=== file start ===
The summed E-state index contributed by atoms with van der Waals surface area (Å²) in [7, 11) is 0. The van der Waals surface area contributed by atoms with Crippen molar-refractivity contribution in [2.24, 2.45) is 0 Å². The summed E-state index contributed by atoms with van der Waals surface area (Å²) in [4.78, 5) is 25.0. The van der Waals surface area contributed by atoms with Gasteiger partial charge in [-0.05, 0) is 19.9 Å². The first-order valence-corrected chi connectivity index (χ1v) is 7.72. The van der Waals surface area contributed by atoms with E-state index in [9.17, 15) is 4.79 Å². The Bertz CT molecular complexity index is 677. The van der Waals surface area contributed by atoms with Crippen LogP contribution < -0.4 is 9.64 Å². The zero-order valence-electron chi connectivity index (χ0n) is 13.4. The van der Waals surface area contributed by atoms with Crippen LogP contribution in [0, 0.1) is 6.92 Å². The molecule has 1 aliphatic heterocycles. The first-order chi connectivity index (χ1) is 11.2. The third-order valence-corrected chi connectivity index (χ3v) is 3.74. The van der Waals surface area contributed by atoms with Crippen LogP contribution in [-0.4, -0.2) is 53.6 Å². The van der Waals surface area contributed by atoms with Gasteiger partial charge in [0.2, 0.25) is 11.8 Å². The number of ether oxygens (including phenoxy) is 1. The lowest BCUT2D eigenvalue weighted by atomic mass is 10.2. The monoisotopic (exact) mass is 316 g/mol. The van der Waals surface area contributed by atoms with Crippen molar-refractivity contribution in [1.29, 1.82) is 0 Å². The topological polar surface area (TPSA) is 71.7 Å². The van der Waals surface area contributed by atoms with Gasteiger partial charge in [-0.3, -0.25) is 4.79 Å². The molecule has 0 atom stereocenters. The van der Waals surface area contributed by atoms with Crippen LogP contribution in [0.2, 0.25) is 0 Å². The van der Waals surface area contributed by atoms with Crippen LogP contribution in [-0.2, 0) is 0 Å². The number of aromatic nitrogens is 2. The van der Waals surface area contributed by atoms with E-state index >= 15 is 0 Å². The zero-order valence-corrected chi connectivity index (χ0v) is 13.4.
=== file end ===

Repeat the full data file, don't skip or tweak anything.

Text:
The summed E-state index contributed by atoms with van der Waals surface area (Å²) in [7, 11) is 0. The van der Waals surface area contributed by atoms with Crippen molar-refractivity contribution in [2.24, 2.45) is 0 Å². The summed E-state index contributed by atoms with van der Waals surface area (Å²) in [4.78, 5) is 25.0. The van der Waals surface area contributed by atoms with Gasteiger partial charge in [-0.05, 0) is 19.9 Å². The first-order valence-corrected chi connectivity index (χ1v) is 7.72. The van der Waals surface area contributed by atoms with E-state index in [9.17, 15) is 4.79 Å². The Bertz CT molecular complexity index is 677. The van der Waals surface area contributed by atoms with Crippen LogP contribution < -0.4 is 9.64 Å². The zero-order valence-electron chi connectivity index (χ0n) is 13.4. The van der Waals surface area contributed by atoms with Crippen LogP contribution in [0, 0.1) is 6.92 Å². The molecule has 1 aliphatic heterocycles. The first-order chi connectivity index (χ1) is 11.2. The third-order valence-corrected chi connectivity index (χ3v) is 3.74. The van der Waals surface area contributed by atoms with Crippen LogP contribution in [-0.4, -0.2) is 53.6 Å². The van der Waals surface area contributed by atoms with Gasteiger partial charge in [0.2, 0.25) is 11.8 Å². The number of ether oxygens (including phenoxy) is 1. The lowest BCUT2D eigenvalue weighted by atomic mass is 10.2. The monoisotopic (exact) mass is 316 g/mol. The van der Waals surface area contributed by atoms with Crippen molar-refractivity contribution in [1.29, 1.82) is 0 Å². The topological polar surface area (TPSA) is 71.7 Å². The van der Waals surface area contributed by atoms with Gasteiger partial charge in [-0.3, -0.25) is 4.79 Å². The molecule has 0 atom stereocenters. The van der Waals surface area contributed by atoms with Crippen LogP contribution in [0.2, 0.25) is 0 Å². The van der Waals surface area contributed by atoms with Crippen LogP contribution in [-0.2, 0) is 0 Å². The number of aromatic nitrogens is 2. The van der Waals surface area contributed by atoms with E-state index >= 15 is 0 Å². The zero-order valence-corrected chi connectivity index (χ0v) is 13.4.